It is plain that the evidence did not warrant the jury in finding that the defendants had entered into a written contract. The only authority given by the defendants to Naisawald was to act as a broker. Until the terms are agreed upon between the principals a broker is a messenger to carry the offers made one to the other. When a trade has been made by the acceptance of an offer, the broker is authorized by force of his employment as broker to write out and sign the bought and sold notes (duplicate sales notes, as they are sometimes called) necessary to make the trade a binding contract under the statute of frauds, which in this Commonwealth is found in R. L. c. 74, § 5. Where one is employed as a broker he does not thereby get any other or further authority than that just stated, and there is no question in such a case of apparent scope of authority as distinguished from the broker's real authority. See for example Coddington v. Goddard, 16 Gray 436 , 445; Williston on Sales, § 116. The paper declared on in the case at bar as a contract was really a sale note. Apart from the purple pencil alterations made in the rough memorandum which were incorporated in it, Naisawald's employment as a broker gave him authority to make and sign it, if the plaintiffs' evidence was believed. But Naisawald had no authority from the defendants to make a written contract in their behalf. A written memorandum of an oral agreement is a different thing from a written contract. Where the trade is made by word of mouth a memorandum is a good memorandum of it in case it states the terms previously agreed upon by word of mouth. But in case of a written contract the trade

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finally struck is the trade stated in the writing, and, because the trade finally struck is the trade stated in the writing, what was previously said by word of mouth is of no consequence. See as to written contracts Whidden & Co. v. Jordan, ante, 189, 192, 193, where the cases are collected.

In the case at bar there was evidence that Naisawald had authority to make a memorandum of the trade which was made by word of mouth by the defendants and the plaintiffs, if a trade was so made. But there was no evidence that the defendants authorized Naisawald to enter into a written contract in their behalf. If the first instruction [Note p532-1] asked for had been based on the pleadings as well as on the evidence, it could not have been refused. The tenth and eleventh should have been given.

Exceptions sustained.

A. H. Russell, for the defendants.

Lee M. Friedman, for the plaintiffs.


FOOTNOTES

[Note p529-1] [The words interlined in purple pencil are the words in brackets.]

"B. Bernstein & Son, Manufacturers of Fine Clothing, 626 Broadway, Telephone, 4267 Spring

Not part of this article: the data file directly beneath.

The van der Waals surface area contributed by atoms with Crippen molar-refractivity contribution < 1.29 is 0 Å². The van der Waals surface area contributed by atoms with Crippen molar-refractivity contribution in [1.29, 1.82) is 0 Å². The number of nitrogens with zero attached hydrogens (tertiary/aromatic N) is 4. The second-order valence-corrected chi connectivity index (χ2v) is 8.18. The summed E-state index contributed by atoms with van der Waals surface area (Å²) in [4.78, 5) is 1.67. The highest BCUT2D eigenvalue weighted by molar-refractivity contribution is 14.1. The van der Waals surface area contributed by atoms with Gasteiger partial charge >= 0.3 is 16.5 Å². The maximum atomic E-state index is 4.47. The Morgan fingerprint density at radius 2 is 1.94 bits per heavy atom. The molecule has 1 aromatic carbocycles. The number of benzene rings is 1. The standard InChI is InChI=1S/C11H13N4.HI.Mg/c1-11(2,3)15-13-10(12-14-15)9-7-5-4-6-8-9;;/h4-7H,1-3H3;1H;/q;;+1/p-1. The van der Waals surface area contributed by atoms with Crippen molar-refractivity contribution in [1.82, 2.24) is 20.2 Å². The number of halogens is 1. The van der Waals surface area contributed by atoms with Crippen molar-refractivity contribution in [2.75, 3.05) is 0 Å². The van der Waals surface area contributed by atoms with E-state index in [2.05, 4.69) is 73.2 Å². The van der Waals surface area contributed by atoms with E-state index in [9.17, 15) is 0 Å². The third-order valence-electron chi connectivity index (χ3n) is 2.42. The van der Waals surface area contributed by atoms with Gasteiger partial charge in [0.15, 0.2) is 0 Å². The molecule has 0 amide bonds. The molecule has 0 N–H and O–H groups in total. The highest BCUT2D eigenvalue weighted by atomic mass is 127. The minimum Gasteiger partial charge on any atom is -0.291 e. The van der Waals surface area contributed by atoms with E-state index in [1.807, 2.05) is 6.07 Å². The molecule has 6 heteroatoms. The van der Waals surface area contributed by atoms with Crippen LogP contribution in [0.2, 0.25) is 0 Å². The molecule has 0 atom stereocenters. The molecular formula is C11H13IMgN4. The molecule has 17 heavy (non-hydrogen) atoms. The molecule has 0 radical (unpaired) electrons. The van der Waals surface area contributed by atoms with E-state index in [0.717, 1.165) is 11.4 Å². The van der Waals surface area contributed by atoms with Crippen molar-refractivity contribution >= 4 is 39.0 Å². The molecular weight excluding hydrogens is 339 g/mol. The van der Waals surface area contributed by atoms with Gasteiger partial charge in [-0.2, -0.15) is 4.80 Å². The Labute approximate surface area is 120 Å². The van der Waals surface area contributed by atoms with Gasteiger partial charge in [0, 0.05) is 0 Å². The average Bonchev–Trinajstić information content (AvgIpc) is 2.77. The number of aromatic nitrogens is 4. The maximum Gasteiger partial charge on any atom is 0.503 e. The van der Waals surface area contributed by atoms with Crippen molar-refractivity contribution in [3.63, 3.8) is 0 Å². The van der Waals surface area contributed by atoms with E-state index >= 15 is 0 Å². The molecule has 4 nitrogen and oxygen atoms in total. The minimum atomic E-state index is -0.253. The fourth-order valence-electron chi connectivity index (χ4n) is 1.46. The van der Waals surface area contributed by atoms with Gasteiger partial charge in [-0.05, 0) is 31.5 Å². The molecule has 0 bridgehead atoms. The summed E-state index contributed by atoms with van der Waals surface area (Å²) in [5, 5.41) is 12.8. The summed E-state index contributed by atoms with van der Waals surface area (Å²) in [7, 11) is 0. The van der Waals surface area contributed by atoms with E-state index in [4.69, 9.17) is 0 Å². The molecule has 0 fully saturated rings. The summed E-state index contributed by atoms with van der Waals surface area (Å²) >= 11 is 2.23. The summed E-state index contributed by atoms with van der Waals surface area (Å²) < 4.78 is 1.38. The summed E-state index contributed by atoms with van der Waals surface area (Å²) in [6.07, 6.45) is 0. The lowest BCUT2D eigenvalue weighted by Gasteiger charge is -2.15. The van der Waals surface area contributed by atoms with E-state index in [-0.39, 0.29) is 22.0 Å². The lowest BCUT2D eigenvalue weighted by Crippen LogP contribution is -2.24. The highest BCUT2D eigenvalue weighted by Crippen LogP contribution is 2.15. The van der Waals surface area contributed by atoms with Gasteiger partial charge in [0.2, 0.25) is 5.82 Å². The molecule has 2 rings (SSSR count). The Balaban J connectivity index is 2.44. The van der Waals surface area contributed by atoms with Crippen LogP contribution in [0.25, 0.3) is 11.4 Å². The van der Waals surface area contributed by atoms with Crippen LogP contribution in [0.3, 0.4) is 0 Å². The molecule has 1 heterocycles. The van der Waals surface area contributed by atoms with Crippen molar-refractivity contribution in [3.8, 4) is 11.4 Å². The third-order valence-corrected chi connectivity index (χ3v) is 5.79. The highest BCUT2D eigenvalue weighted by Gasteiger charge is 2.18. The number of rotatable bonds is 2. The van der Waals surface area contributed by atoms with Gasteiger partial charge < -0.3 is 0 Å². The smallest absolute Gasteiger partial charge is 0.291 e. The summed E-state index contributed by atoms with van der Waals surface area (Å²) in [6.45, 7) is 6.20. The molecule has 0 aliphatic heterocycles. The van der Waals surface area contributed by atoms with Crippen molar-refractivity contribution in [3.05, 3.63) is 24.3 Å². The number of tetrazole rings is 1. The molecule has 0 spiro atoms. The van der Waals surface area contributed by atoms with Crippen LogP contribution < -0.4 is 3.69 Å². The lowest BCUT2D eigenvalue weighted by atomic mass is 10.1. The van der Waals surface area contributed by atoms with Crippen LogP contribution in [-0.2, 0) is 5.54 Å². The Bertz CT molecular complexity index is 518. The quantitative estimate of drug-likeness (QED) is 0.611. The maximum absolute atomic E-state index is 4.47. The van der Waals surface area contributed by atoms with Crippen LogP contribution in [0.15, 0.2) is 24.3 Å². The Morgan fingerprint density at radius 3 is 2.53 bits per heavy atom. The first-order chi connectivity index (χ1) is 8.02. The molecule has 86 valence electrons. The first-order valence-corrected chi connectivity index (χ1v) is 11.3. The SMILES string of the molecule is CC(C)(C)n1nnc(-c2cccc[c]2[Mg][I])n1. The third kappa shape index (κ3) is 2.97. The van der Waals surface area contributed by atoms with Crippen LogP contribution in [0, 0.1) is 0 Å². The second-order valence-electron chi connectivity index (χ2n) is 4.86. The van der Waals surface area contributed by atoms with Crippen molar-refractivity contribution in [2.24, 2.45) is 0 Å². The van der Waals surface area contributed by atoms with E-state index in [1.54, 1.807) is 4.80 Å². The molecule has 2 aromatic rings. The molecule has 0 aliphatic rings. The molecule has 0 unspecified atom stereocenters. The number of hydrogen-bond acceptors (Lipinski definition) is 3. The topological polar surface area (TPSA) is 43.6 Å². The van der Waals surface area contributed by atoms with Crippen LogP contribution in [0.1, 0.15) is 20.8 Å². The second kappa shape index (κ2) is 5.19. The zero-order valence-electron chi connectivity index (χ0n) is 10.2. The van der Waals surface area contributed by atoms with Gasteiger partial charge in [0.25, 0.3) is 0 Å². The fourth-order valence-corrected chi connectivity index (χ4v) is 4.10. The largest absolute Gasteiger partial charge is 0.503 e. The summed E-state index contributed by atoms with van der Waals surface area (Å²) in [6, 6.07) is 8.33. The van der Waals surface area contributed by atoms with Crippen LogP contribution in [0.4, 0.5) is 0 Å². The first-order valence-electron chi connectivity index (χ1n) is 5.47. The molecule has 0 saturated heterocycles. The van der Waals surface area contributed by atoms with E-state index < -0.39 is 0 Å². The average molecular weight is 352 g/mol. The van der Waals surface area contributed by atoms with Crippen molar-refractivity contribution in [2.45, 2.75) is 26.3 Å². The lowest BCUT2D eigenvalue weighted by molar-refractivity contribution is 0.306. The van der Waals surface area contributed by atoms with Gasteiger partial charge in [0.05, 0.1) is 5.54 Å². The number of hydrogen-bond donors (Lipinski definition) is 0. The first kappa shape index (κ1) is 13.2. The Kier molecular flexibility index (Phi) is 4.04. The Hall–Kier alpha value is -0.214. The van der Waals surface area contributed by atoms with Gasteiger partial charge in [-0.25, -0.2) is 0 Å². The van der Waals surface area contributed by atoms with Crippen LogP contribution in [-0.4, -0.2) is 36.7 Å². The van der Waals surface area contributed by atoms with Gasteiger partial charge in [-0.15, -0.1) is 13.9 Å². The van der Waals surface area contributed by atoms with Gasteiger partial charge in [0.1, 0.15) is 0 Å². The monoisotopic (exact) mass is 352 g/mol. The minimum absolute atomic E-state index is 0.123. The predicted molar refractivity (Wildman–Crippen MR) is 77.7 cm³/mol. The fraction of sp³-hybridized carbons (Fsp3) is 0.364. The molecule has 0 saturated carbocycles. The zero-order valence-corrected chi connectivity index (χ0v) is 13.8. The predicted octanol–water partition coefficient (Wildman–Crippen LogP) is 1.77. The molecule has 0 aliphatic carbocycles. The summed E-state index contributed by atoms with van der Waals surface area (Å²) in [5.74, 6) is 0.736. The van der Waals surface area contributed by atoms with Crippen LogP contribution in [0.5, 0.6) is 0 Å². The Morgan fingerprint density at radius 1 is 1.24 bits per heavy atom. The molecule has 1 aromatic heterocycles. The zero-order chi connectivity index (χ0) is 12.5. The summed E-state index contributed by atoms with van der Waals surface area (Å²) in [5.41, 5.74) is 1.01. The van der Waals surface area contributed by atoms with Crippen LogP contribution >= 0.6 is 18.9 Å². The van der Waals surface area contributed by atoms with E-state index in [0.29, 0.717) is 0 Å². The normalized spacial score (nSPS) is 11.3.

to this contract

Barnet Bernstein

Edward Bernstein

New York, Ap 28 1909

Sold for a/c Sugar Products Co. To H. L. Hobart & Co. about 6000 Brls Porto Rico molasses, as per sample marked & known as Blue M

5 days

@ l0.7/8c per gall net cash — after goods have been landed accepted gauged & coopered — Buyers option of 4 ports N. Y. Phila Bait or Boston [sail cargo] [buyers] giving sellers ample time as to destination.

To be in and cooperage Molasses or syrup or Glucose Iron bound large barrels — gauging 50 to 60 gal shipment 2500 Brl in June shipment 3500 " August September but this latter quantity subject to confirmation by cable from P. R. not later than about Monday May 3rd buyers agreeing to advance 35% against Bill Lading & Insurance certificate as cargoes are completed B. Bernstein & Son endorsing the same — also being a party or endorsers."

[Sales note.] "Louis C. Naisawald & Son. Rice, Sugar, Molasses & Syrups. 102 Wall Street, New York April 26th, 1909.

Telephone, John 631.

Sold for a/c Sugar Products Co., New York City, N. Y. To H. L. Hobart & Co., New York City, N. Y.

About 6,000 barrels of Porto Rico Molasses, as per sample marked and known as BLUE M., at 10-7/8c per gallon, Net Cash, Five (5) days after goods have been landed, accepted, gauged and coopered. Buyer's option of four Ports, New York, Philadelphia, Baltimore or Boston, giving sellers ample time as to destination. To be shipped by sail cargo.

To be in good cooperage, Molasses or Syrup or Glucose Iron Bound large barrels, gauging 50 to 60 gallons.

Shipments — 2500 barrels in June

3500 barrels August-September,

but this later quantity subject to confirmation by cable from Porto Rico not later than about Monday May 3rd.

Buyers agreeing to advance 35% against Bill of Lading and Insurance Certificates as cargoes are completed, — B. Bernstein endorsing the same: — also being a party as endorser to this contract.

Signed,

L. C. Naisawald & Son.

Guaranteed by B. Bernstein."

[Note p531-1] Wait, J.

[Note p532-1] * The instructions requested, above referred to, were as follows:

"1. Upon the whole evidence in the case, the plaintiffs cannot recover and the verdict must be for the defendants."

"10. In order to justify a verdict for the plaintiffs in this action, the jury must find that the defendants gave to Naisawald and Son direct authority to make the alleged contract upon which the plaintiffs rely in the form in which it is submitted to the jury.

"11. If the jury believe from the evidence that Naisawald and Son made any other or different contract from that which they were authorized to do by the defendants, the plaintiffs cannot recover."